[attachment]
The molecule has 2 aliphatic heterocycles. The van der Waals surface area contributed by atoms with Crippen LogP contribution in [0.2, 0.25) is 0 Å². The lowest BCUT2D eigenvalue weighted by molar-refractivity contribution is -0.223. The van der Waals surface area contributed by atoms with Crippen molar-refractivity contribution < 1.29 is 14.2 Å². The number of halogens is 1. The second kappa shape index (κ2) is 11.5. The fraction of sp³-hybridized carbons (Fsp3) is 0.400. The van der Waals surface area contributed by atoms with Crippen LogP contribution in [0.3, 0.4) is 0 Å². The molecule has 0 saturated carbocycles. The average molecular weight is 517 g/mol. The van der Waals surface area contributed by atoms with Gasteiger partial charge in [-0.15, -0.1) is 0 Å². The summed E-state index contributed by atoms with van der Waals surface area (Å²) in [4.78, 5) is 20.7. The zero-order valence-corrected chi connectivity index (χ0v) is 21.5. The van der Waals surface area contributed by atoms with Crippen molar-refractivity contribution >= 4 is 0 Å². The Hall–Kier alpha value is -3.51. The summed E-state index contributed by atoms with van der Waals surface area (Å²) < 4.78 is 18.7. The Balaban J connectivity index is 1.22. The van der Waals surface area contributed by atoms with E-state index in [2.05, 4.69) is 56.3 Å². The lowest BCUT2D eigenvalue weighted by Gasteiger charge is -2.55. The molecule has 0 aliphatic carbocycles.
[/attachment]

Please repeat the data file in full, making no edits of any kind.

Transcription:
The molecule has 2 aliphatic heterocycles. The van der Waals surface area contributed by atoms with Crippen LogP contribution in [0.2, 0.25) is 0 Å². The lowest BCUT2D eigenvalue weighted by molar-refractivity contribution is -0.223. The van der Waals surface area contributed by atoms with Crippen molar-refractivity contribution < 1.29 is 14.2 Å². The number of halogens is 1. The second kappa shape index (κ2) is 11.5. The fraction of sp³-hybridized carbons (Fsp3) is 0.400. The van der Waals surface area contributed by atoms with Crippen LogP contribution in [0.3, 0.4) is 0 Å². The molecule has 0 saturated carbocycles. The average molecular weight is 517 g/mol. The van der Waals surface area contributed by atoms with Gasteiger partial charge in [-0.15, -0.1) is 0 Å². The summed E-state index contributed by atoms with van der Waals surface area (Å²) in [4.78, 5) is 20.7. The zero-order valence-corrected chi connectivity index (χ0v) is 21.5. The van der Waals surface area contributed by atoms with Crippen molar-refractivity contribution >= 4 is 0 Å². The Hall–Kier alpha value is -3.51. The summed E-state index contributed by atoms with van der Waals surface area (Å²) < 4.78 is 18.7. The Balaban J connectivity index is 1.22. The van der Waals surface area contributed by atoms with E-state index in [2.05, 4.69) is 56.3 Å². The lowest BCUT2D eigenvalue weighted by Gasteiger charge is -2.55. The molecule has 0 aliphatic carbocycles.